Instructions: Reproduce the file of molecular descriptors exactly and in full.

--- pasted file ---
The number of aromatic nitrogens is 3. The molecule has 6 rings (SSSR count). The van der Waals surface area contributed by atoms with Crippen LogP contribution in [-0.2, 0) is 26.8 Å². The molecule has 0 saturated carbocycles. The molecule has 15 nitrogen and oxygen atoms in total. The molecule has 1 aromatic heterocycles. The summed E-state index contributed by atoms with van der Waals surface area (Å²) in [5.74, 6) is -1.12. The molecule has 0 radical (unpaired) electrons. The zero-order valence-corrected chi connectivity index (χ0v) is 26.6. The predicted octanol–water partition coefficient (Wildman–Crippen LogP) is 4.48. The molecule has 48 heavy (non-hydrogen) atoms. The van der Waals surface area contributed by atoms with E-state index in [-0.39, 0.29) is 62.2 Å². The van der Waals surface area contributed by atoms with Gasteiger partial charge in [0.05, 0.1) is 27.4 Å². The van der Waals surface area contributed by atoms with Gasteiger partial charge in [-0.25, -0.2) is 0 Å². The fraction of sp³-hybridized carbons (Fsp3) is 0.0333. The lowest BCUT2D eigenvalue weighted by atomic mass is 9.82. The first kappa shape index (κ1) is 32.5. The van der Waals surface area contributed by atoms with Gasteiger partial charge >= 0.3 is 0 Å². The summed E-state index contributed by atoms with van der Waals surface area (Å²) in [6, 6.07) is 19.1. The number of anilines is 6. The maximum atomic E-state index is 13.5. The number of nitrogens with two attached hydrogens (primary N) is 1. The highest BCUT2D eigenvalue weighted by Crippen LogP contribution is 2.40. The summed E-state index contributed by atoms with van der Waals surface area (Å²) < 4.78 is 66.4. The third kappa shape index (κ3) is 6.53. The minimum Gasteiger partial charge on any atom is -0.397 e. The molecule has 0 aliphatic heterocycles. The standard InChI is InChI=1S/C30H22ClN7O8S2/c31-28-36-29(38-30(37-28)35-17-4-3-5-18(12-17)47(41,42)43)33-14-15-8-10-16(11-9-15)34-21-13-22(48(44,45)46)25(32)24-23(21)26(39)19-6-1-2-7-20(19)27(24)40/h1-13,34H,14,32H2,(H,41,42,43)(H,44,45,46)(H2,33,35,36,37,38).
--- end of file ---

The number of aromatic nitrogens is 3. The molecule has 6 rings (SSSR count). The van der Waals surface area contributed by atoms with Crippen LogP contribution in [-0.2, 0) is 26.8 Å². The molecule has 0 saturated carbocycles. The molecule has 15 nitrogen and oxygen atoms in total. The molecule has 1 aromatic heterocycles. The summed E-state index contributed by atoms with van der Waals surface area (Å²) in [5.74, 6) is -1.12. The molecule has 0 radical (unpaired) electrons. The zero-order valence-corrected chi connectivity index (χ0v) is 26.6. The predicted octanol–water partition coefficient (Wildman–Crippen LogP) is 4.48. The molecule has 48 heavy (non-hydrogen) atoms. The van der Waals surface area contributed by atoms with E-state index in [-0.39, 0.29) is 62.2 Å². The van der Waals surface area contributed by atoms with Gasteiger partial charge in [0.05, 0.1) is 27.4 Å². The van der Waals surface area contributed by atoms with Gasteiger partial charge in [-0.25, -0.2) is 0 Å². The fraction of sp³-hybridized carbons (Fsp3) is 0.0333. The lowest BCUT2D eigenvalue weighted by atomic mass is 9.82. The first kappa shape index (κ1) is 32.5. The van der Waals surface area contributed by atoms with Gasteiger partial charge >= 0.3 is 0 Å². The summed E-state index contributed by atoms with van der Waals surface area (Å²) in [6, 6.07) is 19.1. The number of anilines is 6. The maximum atomic E-state index is 13.5. The number of nitrogens with two attached hydrogens (primary N) is 1. The highest BCUT2D eigenvalue weighted by Crippen LogP contribution is 2.40. The summed E-state index contributed by atoms with van der Waals surface area (Å²) < 4.78 is 66.4. The third kappa shape index (κ3) is 6.53. The minimum Gasteiger partial charge on any atom is -0.397 e. The molecule has 0 aliphatic heterocycles. The standard InChI is InChI=1S/C30H22ClN7O8S2/c31-28-36-29(38-30(37-28)35-17-4-3-5-18(12-17)47(41,42)43)33-14-15-8-10-16(11-9-15)34-21-13-22(48(44,45)46)25(32)24-23(21)26(39)19-6-1-2-7-20(19)27(24)40/h1-13,34H,14,32H2,(H,41,42,43)(H,44,45,46)(H2,33,35,36,37,38).